«Mod your Bassman reissue for vintage tone To start I´m sorry to point out that this here will NOT turn your Bassman reissue amp into an original, ...»
Your main board kit circuit board should already be installed and all the wires in the amp should be installed except the wires that lead to the pots. Install the pot harness, but do not install the pot wires yet. Take the two 22uf/500v caps and make a little hook at the very end of the negative wire. This hook will hook onto the pot harness ground buss wire that runs down the back of the pots.
Put the two 22uf/500v caps down inside the amp, underneath the pot harness so that they are parallel to the front pot panel and as close to the front metal panel as is possible. Make sure the caps are not near the high voltage power supply rail that runs down the front of the circuit board.
The caps are sitting on the blank area of the circuit board, towards the pots side of the chassis. If you move the caps around, you will find a spot that lets you connect the positive ends to the correct lugs on the circuit board and the negative ends will be facing each other. In other words, the positive ends are far apart from each other and both caps are in a straight line like a couple flashlight batteries.
Face the two negative cap ends towards each other and wrap the hook onto the pot ground buss wire. Solder the negative ends in place. I like to take a piece of the PVC coating off the red 18ga wire and slide it onto the positive ends of each 22uf/500v cap. This lets you know that the wire is hot and to keep your fingers away and keeps you from accidentally touching the positive end of the cap. Make a small hook on the positive end of each cap and solder each cap to stage three and stage four on the circuit board.
You will notice that stage three and four each have several lugs that the 22uf/500v caps can be soldered to, you do not have to solder it to the lug that you see on the layout diagram. If three lugs are all connected in a row with a piece of buss wire, then any of those lugs will work. That is called a buss and you can figure out which lugs work best for the stage three and four capacitors.
Stage three and four capacitors do not have very long leads and this is a good thing. The ground noise level is very low after doing the capacitors and grounds the way I have described.
One last ground tip: The ground wire coming from the preamp end of the board kit should be soldered to the pot buss wire or to a input jack ground tab. If you use an input jack for the grounding connection, make sure the jack is making good contact with the chassis. I prefer to solder this ground wire to the pot buss harness wire. Again, do not do any star grounds; you will have problems and ground noise. I have removed many star grounds on amps over the years because people were told "This is great, you must do it". There is more resistance in a piece of wire than there is in a good chassis ground. Chassis grounds have always worked well if done properly. Look how many millions of amps were built that way and work just fine. The only reason you see some Fenders having problems is because the brass ground plate under the pots corrodes and is not making good contact with the chassis. I prefer not to use the brass plates and do it like Marshall did it, solder a buss wire down the back of the pots and let all the pots make a ground connection to the chassis. The ground currents make their way through the chassis and back to the main grounding point at the power transformer. You should have four ground wires connected to ground through a bolt on the power transformer. The power cord green wire, the black wire from the end of the board kit, the red/yellow center tap wire from the power transformer and the black wire from the filter cap can.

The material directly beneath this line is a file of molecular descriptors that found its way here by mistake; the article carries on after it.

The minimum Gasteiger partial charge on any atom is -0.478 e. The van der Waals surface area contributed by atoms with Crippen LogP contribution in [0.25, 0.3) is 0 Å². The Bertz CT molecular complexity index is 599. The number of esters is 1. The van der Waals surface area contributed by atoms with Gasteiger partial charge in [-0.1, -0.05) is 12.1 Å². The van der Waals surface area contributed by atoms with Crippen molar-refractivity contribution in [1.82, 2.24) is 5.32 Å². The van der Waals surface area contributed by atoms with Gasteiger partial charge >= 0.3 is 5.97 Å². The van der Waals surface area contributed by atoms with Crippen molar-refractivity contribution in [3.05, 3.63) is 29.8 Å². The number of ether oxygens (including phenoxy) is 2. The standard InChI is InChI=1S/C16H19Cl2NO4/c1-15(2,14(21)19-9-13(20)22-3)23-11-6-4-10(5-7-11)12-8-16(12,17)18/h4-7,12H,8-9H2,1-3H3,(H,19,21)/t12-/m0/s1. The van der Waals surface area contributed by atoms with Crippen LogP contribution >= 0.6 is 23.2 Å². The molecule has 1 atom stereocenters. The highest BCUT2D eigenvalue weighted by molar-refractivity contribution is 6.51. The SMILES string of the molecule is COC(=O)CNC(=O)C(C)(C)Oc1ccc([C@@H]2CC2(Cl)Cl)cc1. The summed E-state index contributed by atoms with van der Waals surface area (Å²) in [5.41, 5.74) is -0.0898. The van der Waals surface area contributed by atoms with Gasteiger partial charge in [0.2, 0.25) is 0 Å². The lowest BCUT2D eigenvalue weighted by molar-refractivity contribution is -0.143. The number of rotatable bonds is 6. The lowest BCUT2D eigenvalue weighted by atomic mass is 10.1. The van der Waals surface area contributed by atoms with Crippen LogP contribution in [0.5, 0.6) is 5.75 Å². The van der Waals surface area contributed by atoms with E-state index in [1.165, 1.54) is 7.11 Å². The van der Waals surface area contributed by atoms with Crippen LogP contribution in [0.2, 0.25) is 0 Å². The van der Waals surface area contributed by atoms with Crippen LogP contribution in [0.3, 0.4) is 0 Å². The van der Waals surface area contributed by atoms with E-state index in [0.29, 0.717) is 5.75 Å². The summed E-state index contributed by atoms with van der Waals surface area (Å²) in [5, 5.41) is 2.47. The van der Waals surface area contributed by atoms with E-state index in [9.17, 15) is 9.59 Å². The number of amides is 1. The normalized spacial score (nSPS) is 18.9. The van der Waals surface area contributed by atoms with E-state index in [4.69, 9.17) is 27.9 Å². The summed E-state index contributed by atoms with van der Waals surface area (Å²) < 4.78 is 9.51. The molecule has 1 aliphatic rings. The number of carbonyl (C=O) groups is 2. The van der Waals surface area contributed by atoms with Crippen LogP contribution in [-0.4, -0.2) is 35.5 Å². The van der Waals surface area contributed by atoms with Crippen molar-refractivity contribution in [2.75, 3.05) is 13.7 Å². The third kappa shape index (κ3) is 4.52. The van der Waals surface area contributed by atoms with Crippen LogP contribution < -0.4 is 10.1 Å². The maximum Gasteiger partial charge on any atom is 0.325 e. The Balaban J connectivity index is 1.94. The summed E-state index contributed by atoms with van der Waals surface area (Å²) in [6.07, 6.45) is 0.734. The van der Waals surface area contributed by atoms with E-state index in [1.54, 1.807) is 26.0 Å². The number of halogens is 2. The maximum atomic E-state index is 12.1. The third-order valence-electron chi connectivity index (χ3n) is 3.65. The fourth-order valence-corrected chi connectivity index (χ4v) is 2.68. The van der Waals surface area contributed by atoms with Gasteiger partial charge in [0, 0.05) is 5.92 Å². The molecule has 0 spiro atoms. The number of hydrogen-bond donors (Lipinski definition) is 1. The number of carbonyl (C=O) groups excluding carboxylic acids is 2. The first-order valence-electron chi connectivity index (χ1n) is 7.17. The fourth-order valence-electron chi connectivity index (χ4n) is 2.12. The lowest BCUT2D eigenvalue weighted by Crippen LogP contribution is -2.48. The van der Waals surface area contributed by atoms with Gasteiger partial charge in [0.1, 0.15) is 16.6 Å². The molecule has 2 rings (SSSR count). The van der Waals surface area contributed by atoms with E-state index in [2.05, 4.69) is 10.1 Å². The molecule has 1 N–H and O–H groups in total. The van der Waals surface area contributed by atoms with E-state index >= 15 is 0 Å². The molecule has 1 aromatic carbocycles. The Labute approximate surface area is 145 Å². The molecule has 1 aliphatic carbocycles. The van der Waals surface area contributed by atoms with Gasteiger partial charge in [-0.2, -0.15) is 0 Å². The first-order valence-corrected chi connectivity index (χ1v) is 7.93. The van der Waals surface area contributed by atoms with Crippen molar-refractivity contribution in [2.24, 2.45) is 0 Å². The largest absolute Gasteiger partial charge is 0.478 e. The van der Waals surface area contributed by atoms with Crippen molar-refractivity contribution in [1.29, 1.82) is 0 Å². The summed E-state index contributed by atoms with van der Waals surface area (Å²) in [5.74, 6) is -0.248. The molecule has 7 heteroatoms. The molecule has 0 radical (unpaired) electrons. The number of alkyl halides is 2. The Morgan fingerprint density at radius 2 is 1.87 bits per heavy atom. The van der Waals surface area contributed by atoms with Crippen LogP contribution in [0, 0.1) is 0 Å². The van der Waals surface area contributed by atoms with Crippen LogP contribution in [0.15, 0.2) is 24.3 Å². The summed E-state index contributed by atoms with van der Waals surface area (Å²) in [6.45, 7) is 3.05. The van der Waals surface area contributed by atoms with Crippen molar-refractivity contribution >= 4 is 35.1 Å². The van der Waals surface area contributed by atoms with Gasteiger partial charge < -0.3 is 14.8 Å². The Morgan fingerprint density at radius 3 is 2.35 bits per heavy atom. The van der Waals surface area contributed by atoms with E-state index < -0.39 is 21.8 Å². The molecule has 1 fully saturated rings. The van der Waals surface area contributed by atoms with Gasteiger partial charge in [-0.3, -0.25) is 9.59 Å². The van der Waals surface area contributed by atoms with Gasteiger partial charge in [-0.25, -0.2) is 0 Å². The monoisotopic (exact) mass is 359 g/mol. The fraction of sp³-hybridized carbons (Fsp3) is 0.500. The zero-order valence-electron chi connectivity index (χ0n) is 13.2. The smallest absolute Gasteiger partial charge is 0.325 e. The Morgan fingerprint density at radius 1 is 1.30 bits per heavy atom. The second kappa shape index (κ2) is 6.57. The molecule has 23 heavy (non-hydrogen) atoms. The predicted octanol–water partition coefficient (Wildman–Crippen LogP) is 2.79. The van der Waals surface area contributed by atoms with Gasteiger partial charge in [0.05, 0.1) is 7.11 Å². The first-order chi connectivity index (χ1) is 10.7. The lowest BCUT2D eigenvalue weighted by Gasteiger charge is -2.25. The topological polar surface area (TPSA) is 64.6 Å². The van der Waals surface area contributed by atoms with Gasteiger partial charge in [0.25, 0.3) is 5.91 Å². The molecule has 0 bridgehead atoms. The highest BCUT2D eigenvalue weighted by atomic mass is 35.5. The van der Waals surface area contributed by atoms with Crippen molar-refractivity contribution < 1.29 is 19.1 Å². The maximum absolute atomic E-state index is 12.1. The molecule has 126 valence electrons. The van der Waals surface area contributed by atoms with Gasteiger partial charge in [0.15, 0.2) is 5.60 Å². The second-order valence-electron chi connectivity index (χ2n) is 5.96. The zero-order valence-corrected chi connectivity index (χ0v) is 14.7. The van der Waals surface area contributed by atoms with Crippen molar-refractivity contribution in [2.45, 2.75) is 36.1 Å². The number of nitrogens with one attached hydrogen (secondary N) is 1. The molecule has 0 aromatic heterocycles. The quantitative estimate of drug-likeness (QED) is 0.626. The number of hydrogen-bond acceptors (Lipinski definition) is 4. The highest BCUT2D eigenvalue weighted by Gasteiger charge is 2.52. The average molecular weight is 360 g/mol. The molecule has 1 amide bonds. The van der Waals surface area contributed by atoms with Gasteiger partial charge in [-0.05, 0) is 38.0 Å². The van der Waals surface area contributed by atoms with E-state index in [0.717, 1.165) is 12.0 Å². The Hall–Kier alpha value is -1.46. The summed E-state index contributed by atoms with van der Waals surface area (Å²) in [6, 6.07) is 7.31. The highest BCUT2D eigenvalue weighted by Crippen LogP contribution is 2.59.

Parts tuning + Desolder and remove C25 if it´s populated in your amp + Desolder and remove C21 + R28 (82 kOhm): solder an additional 100k resistor in parallel + R41 (46 kOhm): solder an additional 150k resistor in parallel The most important reasons why the reissue is not a 1:1 copy
1. The original is point-to-point wired
2. The original has a different layout
3. The original uses different parts (carbon comp resistors, mica caps, Astron caps......)
4. The reissue uses a higher current of approx. 450 volts, the original only 400 volts. So the reissue is louder and more dynamical but also harder and brighter
5. The original uses a TRIAD transformer that sounds completely different from the reissues transformer. There is a good copy available from Mercury Magnetics (USA)
6. The old Bassman uses Tungsol or Phillips 5881 tubes but they can only handle 400 volts (look at No. 4 !)
7. The original uses a cabinet out of massive pine wood, the reissue cabinet is made out of plywood, so it sounds harder and without some of the vibe.
8. The speakers are sounding completely different from the original Jensen speakers. You can buy good copies from Weber VST So you see it´s not that easy to make the reissue a real 1:1 copy of the original but it´s still possible ! If you want to take your time and spend a lot of money you can buy almost original parts to convert the reissue into
the real thing. you can buy the following things:
1. 400 volt transformer from Mercury Magnetics (USA)
2. Speaker from Weber VST (USA)
3. Ton-Caps from SOZO (USA)
4. Electrolytic Caps from Ruby Tubes (USA)
5. Pine Cabinet from Mojotone (USA)
6. Point to Point eyelet board from Ruby Tubes (USA)